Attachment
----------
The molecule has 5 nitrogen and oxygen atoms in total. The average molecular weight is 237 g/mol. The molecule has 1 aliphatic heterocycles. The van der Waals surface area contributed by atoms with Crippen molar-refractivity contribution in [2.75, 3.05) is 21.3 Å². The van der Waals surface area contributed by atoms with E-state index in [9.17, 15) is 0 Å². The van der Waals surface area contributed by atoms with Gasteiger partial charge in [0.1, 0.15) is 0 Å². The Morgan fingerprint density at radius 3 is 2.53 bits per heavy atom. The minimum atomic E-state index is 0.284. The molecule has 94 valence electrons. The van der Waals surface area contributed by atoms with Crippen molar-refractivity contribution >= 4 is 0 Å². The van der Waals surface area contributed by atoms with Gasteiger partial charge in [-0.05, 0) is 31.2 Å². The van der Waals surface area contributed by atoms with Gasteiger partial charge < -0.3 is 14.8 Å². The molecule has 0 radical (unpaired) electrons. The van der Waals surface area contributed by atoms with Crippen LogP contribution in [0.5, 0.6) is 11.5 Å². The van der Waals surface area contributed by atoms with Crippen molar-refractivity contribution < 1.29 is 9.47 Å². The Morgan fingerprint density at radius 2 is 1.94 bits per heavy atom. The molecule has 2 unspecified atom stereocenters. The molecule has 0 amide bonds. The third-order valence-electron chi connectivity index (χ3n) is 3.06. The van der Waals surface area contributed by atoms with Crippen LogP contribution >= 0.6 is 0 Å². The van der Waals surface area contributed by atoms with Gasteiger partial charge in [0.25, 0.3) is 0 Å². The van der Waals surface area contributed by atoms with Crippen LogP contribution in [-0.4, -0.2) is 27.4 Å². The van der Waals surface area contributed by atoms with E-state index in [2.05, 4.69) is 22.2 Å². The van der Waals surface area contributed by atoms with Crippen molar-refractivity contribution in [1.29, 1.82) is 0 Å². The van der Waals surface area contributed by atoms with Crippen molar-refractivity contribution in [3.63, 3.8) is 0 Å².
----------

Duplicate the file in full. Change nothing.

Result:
The molecule has 5 nitrogen and oxygen atoms in total. The average molecular weight is 237 g/mol. The molecule has 1 aliphatic heterocycles. The van der Waals surface area contributed by atoms with Crippen molar-refractivity contribution in [2.75, 3.05) is 21.3 Å². The van der Waals surface area contributed by atoms with E-state index in [9.17, 15) is 0 Å². The van der Waals surface area contributed by atoms with Gasteiger partial charge in [0.1, 0.15) is 0 Å². The Morgan fingerprint density at radius 3 is 2.53 bits per heavy atom. The minimum atomic E-state index is 0.284. The molecule has 94 valence electrons. The van der Waals surface area contributed by atoms with Crippen molar-refractivity contribution >= 4 is 0 Å². The van der Waals surface area contributed by atoms with Gasteiger partial charge in [-0.05, 0) is 31.2 Å². The van der Waals surface area contributed by atoms with Gasteiger partial charge < -0.3 is 14.8 Å². The molecule has 0 radical (unpaired) electrons. The van der Waals surface area contributed by atoms with Crippen LogP contribution in [0.5, 0.6) is 11.5 Å². The van der Waals surface area contributed by atoms with Crippen molar-refractivity contribution < 1.29 is 9.47 Å². The Morgan fingerprint density at radius 2 is 1.94 bits per heavy atom. The molecule has 2 unspecified atom stereocenters. The molecule has 0 amide bonds. The third-order valence-electron chi connectivity index (χ3n) is 3.06. The van der Waals surface area contributed by atoms with Crippen LogP contribution >= 0.6 is 0 Å². The van der Waals surface area contributed by atoms with Gasteiger partial charge in [0.25, 0.3) is 0 Å². The van der Waals surface area contributed by atoms with Crippen LogP contribution in [-0.4, -0.2) is 27.4 Å². The van der Waals surface area contributed by atoms with E-state index in [2.05, 4.69) is 22.2 Å². The van der Waals surface area contributed by atoms with Crippen molar-refractivity contribution in [1.29, 1.82) is 0 Å². The van der Waals surface area contributed by atoms with Crippen molar-refractivity contribution in [3.63, 3.8) is 0 Å².